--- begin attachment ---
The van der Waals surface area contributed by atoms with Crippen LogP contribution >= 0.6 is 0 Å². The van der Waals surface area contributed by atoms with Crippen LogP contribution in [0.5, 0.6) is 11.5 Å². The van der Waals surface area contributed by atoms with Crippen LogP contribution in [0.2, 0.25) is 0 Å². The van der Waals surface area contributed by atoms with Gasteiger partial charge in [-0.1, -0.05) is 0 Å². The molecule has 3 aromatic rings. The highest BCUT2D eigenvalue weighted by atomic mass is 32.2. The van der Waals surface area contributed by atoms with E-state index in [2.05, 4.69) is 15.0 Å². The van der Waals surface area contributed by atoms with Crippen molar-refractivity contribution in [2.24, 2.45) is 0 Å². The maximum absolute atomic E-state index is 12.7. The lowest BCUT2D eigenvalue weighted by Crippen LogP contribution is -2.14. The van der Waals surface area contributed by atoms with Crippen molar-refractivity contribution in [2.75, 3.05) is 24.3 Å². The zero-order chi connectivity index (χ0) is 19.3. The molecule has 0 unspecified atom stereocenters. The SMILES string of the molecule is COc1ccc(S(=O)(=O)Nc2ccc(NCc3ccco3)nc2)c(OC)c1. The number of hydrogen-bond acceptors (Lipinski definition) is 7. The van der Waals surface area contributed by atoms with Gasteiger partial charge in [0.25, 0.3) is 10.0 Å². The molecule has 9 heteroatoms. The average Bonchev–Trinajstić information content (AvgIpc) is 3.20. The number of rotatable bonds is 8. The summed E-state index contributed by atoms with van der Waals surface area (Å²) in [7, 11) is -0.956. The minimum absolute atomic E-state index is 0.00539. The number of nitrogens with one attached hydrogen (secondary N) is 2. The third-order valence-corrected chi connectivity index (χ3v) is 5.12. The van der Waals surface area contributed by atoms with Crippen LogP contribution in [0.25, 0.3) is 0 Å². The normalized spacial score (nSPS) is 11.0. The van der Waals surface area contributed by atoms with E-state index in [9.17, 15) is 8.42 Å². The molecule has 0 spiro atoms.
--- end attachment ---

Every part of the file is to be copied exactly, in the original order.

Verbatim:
The van der Waals surface area contributed by atoms with Crippen LogP contribution >= 0.6 is 0 Å². The van der Waals surface area contributed by atoms with Crippen LogP contribution in [0.5, 0.6) is 11.5 Å². The van der Waals surface area contributed by atoms with Crippen LogP contribution in [0.2, 0.25) is 0 Å². The van der Waals surface area contributed by atoms with Gasteiger partial charge in [-0.1, -0.05) is 0 Å². The molecule has 3 aromatic rings. The highest BCUT2D eigenvalue weighted by atomic mass is 32.2. The van der Waals surface area contributed by atoms with E-state index in [2.05, 4.69) is 15.0 Å². The van der Waals surface area contributed by atoms with Crippen molar-refractivity contribution in [2.24, 2.45) is 0 Å². The maximum absolute atomic E-state index is 12.7. The lowest BCUT2D eigenvalue weighted by Crippen LogP contribution is -2.14. The van der Waals surface area contributed by atoms with Crippen molar-refractivity contribution in [2.75, 3.05) is 24.3 Å². The zero-order chi connectivity index (χ0) is 19.3. The molecule has 0 unspecified atom stereocenters. The SMILES string of the molecule is COc1ccc(S(=O)(=O)Nc2ccc(NCc3ccco3)nc2)c(OC)c1. The number of hydrogen-bond acceptors (Lipinski definition) is 7. The van der Waals surface area contributed by atoms with Gasteiger partial charge in [0.25, 0.3) is 10.0 Å². The molecule has 9 heteroatoms. The average Bonchev–Trinajstić information content (AvgIpc) is 3.20. The number of rotatable bonds is 8. The summed E-state index contributed by atoms with van der Waals surface area (Å²) in [7, 11) is -0.956. The minimum absolute atomic E-state index is 0.00539. The number of nitrogens with one attached hydrogen (secondary N) is 2. The third-order valence-corrected chi connectivity index (χ3v) is 5.12. The van der Waals surface area contributed by atoms with Crippen LogP contribution in [0.25, 0.3) is 0 Å². The normalized spacial score (nSPS) is 11.0. The van der Waals surface area contributed by atoms with E-state index in [9.17, 15) is 8.42 Å². The molecule has 0 spiro atoms.